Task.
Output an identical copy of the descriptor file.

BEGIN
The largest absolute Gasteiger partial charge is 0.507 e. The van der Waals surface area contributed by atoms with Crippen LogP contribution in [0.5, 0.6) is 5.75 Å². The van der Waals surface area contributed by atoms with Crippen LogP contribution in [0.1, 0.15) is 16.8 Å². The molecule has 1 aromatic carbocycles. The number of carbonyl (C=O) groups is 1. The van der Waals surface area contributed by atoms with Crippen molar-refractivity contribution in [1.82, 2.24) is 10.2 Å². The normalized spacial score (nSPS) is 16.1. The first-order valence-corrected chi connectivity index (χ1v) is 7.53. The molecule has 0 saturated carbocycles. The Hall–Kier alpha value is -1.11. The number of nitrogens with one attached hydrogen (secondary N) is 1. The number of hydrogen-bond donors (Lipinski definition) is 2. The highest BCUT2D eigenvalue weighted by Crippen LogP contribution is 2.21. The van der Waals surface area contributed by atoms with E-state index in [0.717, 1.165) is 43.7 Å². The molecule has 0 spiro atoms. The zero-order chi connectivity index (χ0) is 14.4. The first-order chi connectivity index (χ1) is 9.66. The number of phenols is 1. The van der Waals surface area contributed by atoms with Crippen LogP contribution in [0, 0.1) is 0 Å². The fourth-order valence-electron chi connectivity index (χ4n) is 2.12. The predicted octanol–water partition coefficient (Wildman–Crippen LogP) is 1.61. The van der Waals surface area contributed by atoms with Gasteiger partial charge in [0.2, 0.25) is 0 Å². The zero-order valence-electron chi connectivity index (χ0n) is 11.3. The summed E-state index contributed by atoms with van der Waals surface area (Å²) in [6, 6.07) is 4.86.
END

The largest absolute Gasteiger partial charge is 0.507 e. The van der Waals surface area contributed by atoms with Crippen LogP contribution in [0.5, 0.6) is 5.75 Å². The van der Waals surface area contributed by atoms with Crippen LogP contribution in [0.1, 0.15) is 16.8 Å². The molecule has 1 aromatic carbocycles. The number of carbonyl (C=O) groups is 1. The van der Waals surface area contributed by atoms with Crippen molar-refractivity contribution in [1.82, 2.24) is 10.2 Å². The normalized spacial score (nSPS) is 16.1. The first-order valence-corrected chi connectivity index (χ1v) is 7.53. The molecule has 0 saturated carbocycles. The Hall–Kier alpha value is -1.11. The number of nitrogens with one attached hydrogen (secondary N) is 1. The number of hydrogen-bond donors (Lipinski definition) is 2. The highest BCUT2D eigenvalue weighted by Crippen LogP contribution is 2.21. The van der Waals surface area contributed by atoms with E-state index in [0.717, 1.165) is 43.7 Å². The molecule has 0 spiro atoms. The zero-order chi connectivity index (χ0) is 14.4. The first-order chi connectivity index (χ1) is 9.66. The number of phenols is 1. The van der Waals surface area contributed by atoms with Crippen LogP contribution in [0, 0.1) is 0 Å². The fourth-order valence-electron chi connectivity index (χ4n) is 2.12. The predicted octanol–water partition coefficient (Wildman–Crippen LogP) is 1.61. The van der Waals surface area contributed by atoms with Gasteiger partial charge in [0.2, 0.25) is 0 Å². The zero-order valence-electron chi connectivity index (χ0n) is 11.3. The summed E-state index contributed by atoms with van der Waals surface area (Å²) in [6, 6.07) is 4.86.